A LOCAL authority this week was praised by government inspectors for building an "exceptional" relationship with its schools.
Labour-controlled Wigan, greater Manchester, had developed a partnership with headteachers based on mutual trust and respect and this was paying off in rising standards, said the Office for Standards in Education.
Inspectors said Wigan, which has high levels of unemployment and pockets of severe deprivation, had a strong commitment to education and was funding the service well above its allocation from the Government.
Senior councillors and officers were well regarded by schools, and were very well led by director of education Bob Clark. A genuine culture of partnership had developed, with the authority willing to listen to headteachers while providing good support for school management.
Inspectors uncovered evidence from individual school visits of rising standards, particularly in the primary sector.Wigan had a good record on schools causing concern, only six of its 145 schools ever having been in special measures.
However, inspectors criticised the council's special educational needs provision as being uneconomic. Almost one in 20 of its pupils has a statement, and it has too many special schools (10). In addition, Wigan's provision for pupils educated other than at school was "poor", with one-third of such pupils receiving less than 10 hours' tuition a week. The legal status of the centre housing excluded pupils was "unclear".
There was a mixture of praise and criticism for Cumbria council this week. Overall, England's second largest authority was providing sound support for its schools, its strengths clearly outweighing its weaknesses.
Inspectors, who visited Cumbria before the recent local government elections, when it was Labour-controlled, said it was now emerging from a period of uncertainty associated with the period before 1997, when no party was in overall control. However, Cumbria swung back to no overall control in this month's elections.
John Nellist, director of education, provided strong, resilient leadership, and the council had good policies on social inclusion, and had implemented a number of national initiatives well.
However, inspectors sai the council was operating too many small schools - a "significant minority" had more than 25 per cent surplus places, and not all were in rural areas where closure would prove troublesome. Many headteachers of small schools were overworked, with several off sick through stress.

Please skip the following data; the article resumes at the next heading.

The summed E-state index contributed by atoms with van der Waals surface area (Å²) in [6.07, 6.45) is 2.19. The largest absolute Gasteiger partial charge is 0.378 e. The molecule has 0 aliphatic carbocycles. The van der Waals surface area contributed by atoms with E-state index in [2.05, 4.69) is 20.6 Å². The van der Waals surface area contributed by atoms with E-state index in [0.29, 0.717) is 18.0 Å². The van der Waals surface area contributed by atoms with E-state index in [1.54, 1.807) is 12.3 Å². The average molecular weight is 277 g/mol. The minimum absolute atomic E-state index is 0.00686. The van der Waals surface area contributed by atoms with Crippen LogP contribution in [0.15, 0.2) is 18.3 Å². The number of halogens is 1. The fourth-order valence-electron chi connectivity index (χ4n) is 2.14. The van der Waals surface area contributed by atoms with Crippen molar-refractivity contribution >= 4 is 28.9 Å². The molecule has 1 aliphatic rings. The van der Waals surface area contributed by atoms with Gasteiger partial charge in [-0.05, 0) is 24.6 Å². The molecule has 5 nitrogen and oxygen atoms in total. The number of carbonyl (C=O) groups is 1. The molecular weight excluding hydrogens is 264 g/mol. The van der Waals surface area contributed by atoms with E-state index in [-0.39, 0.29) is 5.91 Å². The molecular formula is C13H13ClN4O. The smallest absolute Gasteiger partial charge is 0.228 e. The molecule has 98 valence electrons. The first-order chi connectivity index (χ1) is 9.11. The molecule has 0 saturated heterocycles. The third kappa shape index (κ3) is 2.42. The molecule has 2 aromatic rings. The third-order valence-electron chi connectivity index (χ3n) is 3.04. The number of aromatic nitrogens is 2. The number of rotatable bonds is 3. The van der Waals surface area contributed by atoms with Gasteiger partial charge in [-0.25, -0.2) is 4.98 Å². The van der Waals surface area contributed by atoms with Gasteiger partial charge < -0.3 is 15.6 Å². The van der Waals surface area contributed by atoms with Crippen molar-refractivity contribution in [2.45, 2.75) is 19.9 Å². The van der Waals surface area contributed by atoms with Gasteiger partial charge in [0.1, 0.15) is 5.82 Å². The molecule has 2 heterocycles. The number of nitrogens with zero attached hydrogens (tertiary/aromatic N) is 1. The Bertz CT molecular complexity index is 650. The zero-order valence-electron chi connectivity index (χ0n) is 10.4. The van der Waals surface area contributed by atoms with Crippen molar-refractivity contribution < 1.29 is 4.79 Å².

Inspectors also said Cumbria had "no coherent strategy" for early years' provision, while provision for the small number of ethnic-minority pupils was unsatisfactory.
Finally, inspectors this week praised one of England's smallest local authorities for succeeding against the odds. When Darlington LEA started life as a new unitary authority in 1997, it had below-average levels of achievement, many school buildings in poor condition and high exclusion rates. It was also underfunded and has continued to operate on limited resources. Despite these problems, inspectors found that the council has succeeded in raising expectations and promoting achievement.
Darlington also won praise for reducing the number of pupils leaving school without qualifications and for raising achievement in GCSEs and national curriculum tests to the national average. Inspectors reported confidence in the LEA's ability to respond to weaknesses identified in the report such as support for vulnerable pupils, admissions procedures and target setting.
Verdict on cumbria
* Support for improving attendance
* Support for schools causing concern
* Financial managementpersonnel support
* Special educational needs
* Behaviour support
* Surplus places
* Implementation of corporate plans
Verdict on darlington
* Support for numeracy in primary schools
* Provision of performance data to schools
* Asset management planning
* Provision of school places
* Provision and support for pupils without a school place, children in public care and child protection
Verdict on wigan
* Education Development Plan
* School improvement support
* Literacy and numeracy work
* Support for governors
* Support for early years
* Corporate planning
* Planning for special educational needs
* Provision for excluded pupils